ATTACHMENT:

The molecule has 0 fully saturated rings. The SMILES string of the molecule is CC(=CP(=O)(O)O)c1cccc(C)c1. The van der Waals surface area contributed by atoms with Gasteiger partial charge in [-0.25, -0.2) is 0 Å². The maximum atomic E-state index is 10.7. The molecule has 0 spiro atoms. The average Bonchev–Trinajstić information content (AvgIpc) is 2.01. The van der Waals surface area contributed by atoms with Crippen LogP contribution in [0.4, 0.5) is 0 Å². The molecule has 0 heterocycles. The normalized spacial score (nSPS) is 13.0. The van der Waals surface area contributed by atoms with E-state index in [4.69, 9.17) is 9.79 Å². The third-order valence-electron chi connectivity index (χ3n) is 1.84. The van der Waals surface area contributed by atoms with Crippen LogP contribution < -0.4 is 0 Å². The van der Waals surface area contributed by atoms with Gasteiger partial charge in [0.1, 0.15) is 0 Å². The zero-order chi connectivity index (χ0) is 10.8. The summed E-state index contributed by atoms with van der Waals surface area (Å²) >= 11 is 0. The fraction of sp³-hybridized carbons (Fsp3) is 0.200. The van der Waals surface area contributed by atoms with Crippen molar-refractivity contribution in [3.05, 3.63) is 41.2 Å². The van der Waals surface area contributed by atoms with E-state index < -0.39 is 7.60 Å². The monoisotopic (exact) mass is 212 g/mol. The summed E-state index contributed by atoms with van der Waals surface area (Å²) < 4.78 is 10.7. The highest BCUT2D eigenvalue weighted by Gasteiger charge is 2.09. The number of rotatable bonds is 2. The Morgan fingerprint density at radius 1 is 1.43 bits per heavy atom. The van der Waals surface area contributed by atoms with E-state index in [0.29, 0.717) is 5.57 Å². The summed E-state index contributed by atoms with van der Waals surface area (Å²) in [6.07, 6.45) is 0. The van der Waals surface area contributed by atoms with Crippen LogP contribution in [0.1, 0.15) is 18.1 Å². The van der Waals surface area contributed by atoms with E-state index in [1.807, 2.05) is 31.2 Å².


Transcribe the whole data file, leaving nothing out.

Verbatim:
The molecule has 0 fully saturated rings. The SMILES string of the molecule is CC(=CP(=O)(O)O)c1cccc(C)c1. The van der Waals surface area contributed by atoms with Gasteiger partial charge in [-0.25, -0.2) is 0 Å². The maximum atomic E-state index is 10.7. The molecule has 0 spiro atoms. The average Bonchev–Trinajstić information content (AvgIpc) is 2.01. The van der Waals surface area contributed by atoms with Crippen LogP contribution in [0.4, 0.5) is 0 Å². The molecule has 0 heterocycles. The normalized spacial score (nSPS) is 13.0. The van der Waals surface area contributed by atoms with E-state index in [4.69, 9.17) is 9.79 Å². The third-order valence-electron chi connectivity index (χ3n) is 1.84. The van der Waals surface area contributed by atoms with Crippen LogP contribution < -0.4 is 0 Å². The van der Waals surface area contributed by atoms with Gasteiger partial charge in [0.1, 0.15) is 0 Å². The zero-order chi connectivity index (χ0) is 10.8. The summed E-state index contributed by atoms with van der Waals surface area (Å²) >= 11 is 0. The fraction of sp³-hybridized carbons (Fsp3) is 0.200. The van der Waals surface area contributed by atoms with Crippen molar-refractivity contribution in [3.05, 3.63) is 41.2 Å². The van der Waals surface area contributed by atoms with E-state index < -0.39 is 7.60 Å². The monoisotopic (exact) mass is 212 g/mol. The summed E-state index contributed by atoms with van der Waals surface area (Å²) < 4.78 is 10.7. The highest BCUT2D eigenvalue weighted by Gasteiger charge is 2.09. The number of rotatable bonds is 2. The Morgan fingerprint density at radius 1 is 1.43 bits per heavy atom. The van der Waals surface area contributed by atoms with E-state index in [0.29, 0.717) is 5.57 Å². The summed E-state index contributed by atoms with van der Waals surface area (Å²) in [6.07, 6.45) is 0. The van der Waals surface area contributed by atoms with Crippen LogP contribution in [0.1, 0.15) is 18.1 Å². The van der Waals surface area contributed by atoms with E-state index in [1.807, 2.05) is 31.2 Å².